d. *k =* 125 - 200 if prior belief suggests that Ci or *r* may lie between [5001,10000];

e. *к =* 250 - 400 if prior belief suggests that Ci or *r* may lie between

**[**10001**,**20000**];**

f. *к* > 500 if prior belief suggests that Q or *r* may be >20001.

We emphasize that these are guidelines only. Surely, *к* should be much larger if prior belief suggests that Ci or rj may exceed 25000 or 50000 or 100000. Obviously no choice of *к* should come in "one size" in a hurry that "fits all" scenarios. It just cannot be that way. But, in the hands of an experienced statistical scientist, in serious consultations with his/her research collaborators in a subject-matter area of interest, suggesting an appropriate choice for *к* will not be the biggest hurdle to overcome satisfactorily.

# Estimation of the Asymptotic Variance

Since we intend to carry out purely sequential sampling strategies, we must estimate the functional from (11.11); that is, as we continue to move ahead from one step to the next. Recall from (11.8) that we had already defined the i.i.d. estimators Gyt for Gf across *i* instances with *i =* 1,..., r(<= 2).

Thus, we may simply obtain the customary sample variance from the G,^/s, namely *S ^{2}k* defined as:

with fixed *r.* Indeed, *S ^{2}k* will provide a consistent estimator of the functional

* ^{a}k,F* ~ that is,

*S*

^{2}

_{rJ}*(^*

*k~*as

^{l}£p*r*-> oo by the weak law of large numbers (WLLN) as we hold

*к*fixed.

We should emphasize that the versatility of *S ^{2}k* truly has no bearing on the exact expression of

*a*or that of shown in (11.12). Indeed, if we decide to use another estimator of Gf that is more involved or complicated in its appearance than G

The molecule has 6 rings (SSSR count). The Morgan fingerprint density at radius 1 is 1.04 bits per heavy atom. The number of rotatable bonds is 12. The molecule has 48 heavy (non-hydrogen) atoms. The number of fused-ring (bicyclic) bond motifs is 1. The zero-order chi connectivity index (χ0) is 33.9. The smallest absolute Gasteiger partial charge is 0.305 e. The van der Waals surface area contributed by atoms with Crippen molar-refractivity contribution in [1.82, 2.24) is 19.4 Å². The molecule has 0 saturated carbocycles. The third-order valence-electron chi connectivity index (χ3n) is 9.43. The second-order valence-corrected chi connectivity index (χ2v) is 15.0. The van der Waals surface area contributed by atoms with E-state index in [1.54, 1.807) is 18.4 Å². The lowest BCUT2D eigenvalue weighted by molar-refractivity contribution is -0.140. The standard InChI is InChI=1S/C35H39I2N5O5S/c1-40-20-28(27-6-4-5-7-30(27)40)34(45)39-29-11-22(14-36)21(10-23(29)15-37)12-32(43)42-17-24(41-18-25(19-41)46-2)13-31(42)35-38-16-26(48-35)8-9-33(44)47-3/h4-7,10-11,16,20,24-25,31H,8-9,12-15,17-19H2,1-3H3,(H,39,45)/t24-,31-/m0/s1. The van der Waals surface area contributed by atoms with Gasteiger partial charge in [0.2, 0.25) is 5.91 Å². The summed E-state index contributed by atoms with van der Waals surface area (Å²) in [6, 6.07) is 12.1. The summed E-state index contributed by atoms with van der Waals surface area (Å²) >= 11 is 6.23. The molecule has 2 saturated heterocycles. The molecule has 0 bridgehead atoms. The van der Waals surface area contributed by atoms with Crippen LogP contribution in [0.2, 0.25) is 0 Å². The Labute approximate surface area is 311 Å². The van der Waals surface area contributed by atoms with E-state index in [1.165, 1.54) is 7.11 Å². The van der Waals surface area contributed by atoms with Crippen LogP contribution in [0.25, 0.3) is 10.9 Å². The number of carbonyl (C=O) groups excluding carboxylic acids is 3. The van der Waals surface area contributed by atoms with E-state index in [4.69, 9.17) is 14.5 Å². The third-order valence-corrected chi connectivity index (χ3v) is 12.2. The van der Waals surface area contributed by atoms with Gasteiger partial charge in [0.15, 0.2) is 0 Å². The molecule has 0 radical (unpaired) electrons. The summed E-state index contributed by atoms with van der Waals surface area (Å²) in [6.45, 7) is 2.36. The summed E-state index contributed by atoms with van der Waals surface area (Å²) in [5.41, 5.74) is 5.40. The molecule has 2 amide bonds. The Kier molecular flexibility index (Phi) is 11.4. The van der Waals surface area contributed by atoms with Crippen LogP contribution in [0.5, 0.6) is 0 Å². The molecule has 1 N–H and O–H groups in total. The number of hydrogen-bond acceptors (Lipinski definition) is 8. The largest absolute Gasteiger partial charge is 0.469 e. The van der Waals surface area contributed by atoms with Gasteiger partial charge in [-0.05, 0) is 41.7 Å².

_{k}p_{r},f, we do not initially need to first derive an exact expression for the functional along the line of £j?. This is a very important point which will be briefly illustrated later with examples (Section 11.5).

Surely, we could propose another more esoteric nonparametric estimator of *aft* but we deliberately want to keep our methodologies simple and pretty for users to feel attracted by them and then implement them when applicable. The word "simplicity" used here is not to be equated to a sense of weakness. Indeed, we believe that "simplicity" is "golden" and very hard to come by.

We contemplate having to fix *к* large and then expect to arrive at some large *r *sequentially. So, a recursive formula for *S ^{2}r k* will be highly desirable in an environment of large-scale computing. We may undertake the following process of orthogonal (uncorrelated) decomposition of

*S*so that we can express (for fixed

^{2}k:*r*):

The sample statistics shown in (11.22) correspond to Helmert's orthogonal (uncorrelated) variables which are not independent unless *F* is normal (Mukhopadhyay, 2000, pp. 197-200). Thus, we put forward the following recursive relationships:

where the new Helmert variable, beyond (11.22), will look like:

At stage or step r, one will have stored the values of G,^, *S ^{2}k.* Then, at stage

*r +* 1, one will have a new к-tuple leading to new G_{r+1A}. so that (11.24) part (i) will update to G_{r+}i,t-. Then, one would determine *U,* using (11.25) so that (11.24) part (ii) will now conveniently update to *S ^{2}r+l k.* Such recursions will reduce computing complexities and storage issues significantly because we expect both

*г, к*to be large.